Next time you want your picky eater to branch out and taste something new, try something radical.

Don’t ask your child to eat the food.  No matter what.  Not even if your tot seems to like what he’s tasted.

  • Simply offer your child a pea-size taste of the new food.
  • Ask him to tell you what he thinks.
  • Move on.

I know you want to teach your toddler to eat healthy foods.  Sometimes, though, parents scare kids off.

  • “Try it. If you don’t like it you don’t have to eat it.”  Translation?
  • “If you do like it, you are going to have to eat it.”

Trying new foods shouldn’t mean having to eat them too.

It takes a mental mindshift to create a safe zone for toddlers to try new foods.  After all, the ultimate goal is actual food consumption. But that’s down the road.

Some kids don’t want to eat what they’ve tasted even when they like it. (They’re in a control struggle, they want to razz you, they’re not in the mood.)

Some kids don’t even want to swallow something they’ve tasted even when they like it. These kids prefer to spit. Read Why Some Kids Should Spit.

It’s hard to believe, but asking kids to eat new foods is a sublte form of pressure.  And lots of kids rebel.

Research shows that pressuring kids to eat doesn’t work.

When parents pressure kids to eat more they end up eating less.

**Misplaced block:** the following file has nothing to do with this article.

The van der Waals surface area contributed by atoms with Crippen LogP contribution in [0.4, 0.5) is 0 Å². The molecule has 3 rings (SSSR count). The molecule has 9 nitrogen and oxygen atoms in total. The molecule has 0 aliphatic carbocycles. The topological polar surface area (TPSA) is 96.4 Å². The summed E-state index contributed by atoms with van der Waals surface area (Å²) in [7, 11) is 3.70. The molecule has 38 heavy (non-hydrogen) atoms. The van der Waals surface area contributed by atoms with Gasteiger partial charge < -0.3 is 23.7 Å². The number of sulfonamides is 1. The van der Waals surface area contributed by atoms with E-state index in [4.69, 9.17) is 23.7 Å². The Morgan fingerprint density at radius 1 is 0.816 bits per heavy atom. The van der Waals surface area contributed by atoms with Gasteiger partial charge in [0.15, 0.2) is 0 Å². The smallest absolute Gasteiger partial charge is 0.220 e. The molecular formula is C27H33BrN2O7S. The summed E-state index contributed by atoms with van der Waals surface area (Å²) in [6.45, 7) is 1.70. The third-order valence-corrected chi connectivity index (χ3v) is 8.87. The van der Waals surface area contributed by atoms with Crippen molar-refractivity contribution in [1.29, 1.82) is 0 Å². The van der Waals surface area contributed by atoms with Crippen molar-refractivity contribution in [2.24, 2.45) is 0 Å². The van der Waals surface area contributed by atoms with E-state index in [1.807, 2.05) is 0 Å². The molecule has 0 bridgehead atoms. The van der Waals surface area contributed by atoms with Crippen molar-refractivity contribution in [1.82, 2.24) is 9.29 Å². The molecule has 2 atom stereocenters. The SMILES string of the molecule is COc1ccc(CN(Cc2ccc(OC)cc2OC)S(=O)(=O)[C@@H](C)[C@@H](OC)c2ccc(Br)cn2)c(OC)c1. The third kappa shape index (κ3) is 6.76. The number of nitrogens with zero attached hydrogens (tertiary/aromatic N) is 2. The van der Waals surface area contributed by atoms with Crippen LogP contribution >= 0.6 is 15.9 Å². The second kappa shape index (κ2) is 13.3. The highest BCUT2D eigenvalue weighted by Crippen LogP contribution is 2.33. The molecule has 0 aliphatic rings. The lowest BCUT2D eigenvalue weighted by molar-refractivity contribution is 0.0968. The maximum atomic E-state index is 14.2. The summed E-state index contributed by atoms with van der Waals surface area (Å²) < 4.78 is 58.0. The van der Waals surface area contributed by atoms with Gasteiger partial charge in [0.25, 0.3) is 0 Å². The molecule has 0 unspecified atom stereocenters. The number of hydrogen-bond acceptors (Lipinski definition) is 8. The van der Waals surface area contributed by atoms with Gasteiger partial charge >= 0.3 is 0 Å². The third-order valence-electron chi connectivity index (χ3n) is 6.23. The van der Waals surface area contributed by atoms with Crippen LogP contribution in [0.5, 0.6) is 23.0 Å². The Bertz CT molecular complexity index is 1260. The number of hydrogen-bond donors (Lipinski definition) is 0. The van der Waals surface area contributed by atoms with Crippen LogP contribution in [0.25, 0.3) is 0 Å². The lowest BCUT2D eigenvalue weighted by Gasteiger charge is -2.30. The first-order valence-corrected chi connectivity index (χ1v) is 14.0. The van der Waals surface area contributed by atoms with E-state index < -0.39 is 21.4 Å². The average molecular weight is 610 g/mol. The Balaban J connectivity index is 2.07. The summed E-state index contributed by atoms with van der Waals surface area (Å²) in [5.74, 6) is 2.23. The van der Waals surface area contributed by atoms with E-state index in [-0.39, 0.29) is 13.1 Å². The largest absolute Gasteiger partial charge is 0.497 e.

In one recent study, researchers found that children whose mothers pressured them to eat fruits and vegetables at age 1 ate fewer fruits and vegetables at age 2.  Even when pressure seemed to work at first, it produced only short-term gains. By age 2, pressure ultimately failed.

Admittedly, the researchers in this study were examining stronger kinds of pressure such as making children clean their plates and trying to get kids to eat even when they say they’re not hungry.  Still, even moderate pressure can backfire if your toddler is extremely resistant to trying new foods.

Remember, pressure comes in many guises and, like beauty, is always in the eyes of the beholder.

When researchers evaluate how to transform disliking into liking they ask children to taste but not to eat.

In a school-based study in Louisiana, for instance, elementary school children were asked to taste and rate 4 fruits twice a week for 4 weeks.  Next, they were asked to taste and rate 4 vegetables twice a week for 4 weeks.  The kids were allowed to spit, to swallow or not to taste at all.  No one was asked to eat a thing.

All the kids—even those who started the program disliking the fruits and vegetables—improved their liking for all items after 8 weeks (and some quite a bit sooner than that).

You can achieve the same results.  Just start acting like a researcher and expose your tot to plenty of tastings. He’ll come around to eating after awhile.

For tips on how to get started read Unleash Your Toddler’s Inner Food Critic! and Nix the Negativity.

~Changing the conversation from nutrition to habits.~



Lakkakula, A., J. Geaghan, W.-P. Wong, M. Zanovec, S. Pierce, and G. Tuuri. 2011. “A Cafeteria-Based Tasting Program Increased Liking of Fruits and Vegetables By Lower, Middle and Upper Elementary School-Age Children.” Appetite 57: 299-302

Gregory, J. E., S. J. Paxton, and A. M. Brozovic. 2011. “Maternal Feeding Practices Predict Fruit and Vegetable Consumption in Young Children. Results of a 12-Month Longitudinal Study.” Appetite 57: 167-72.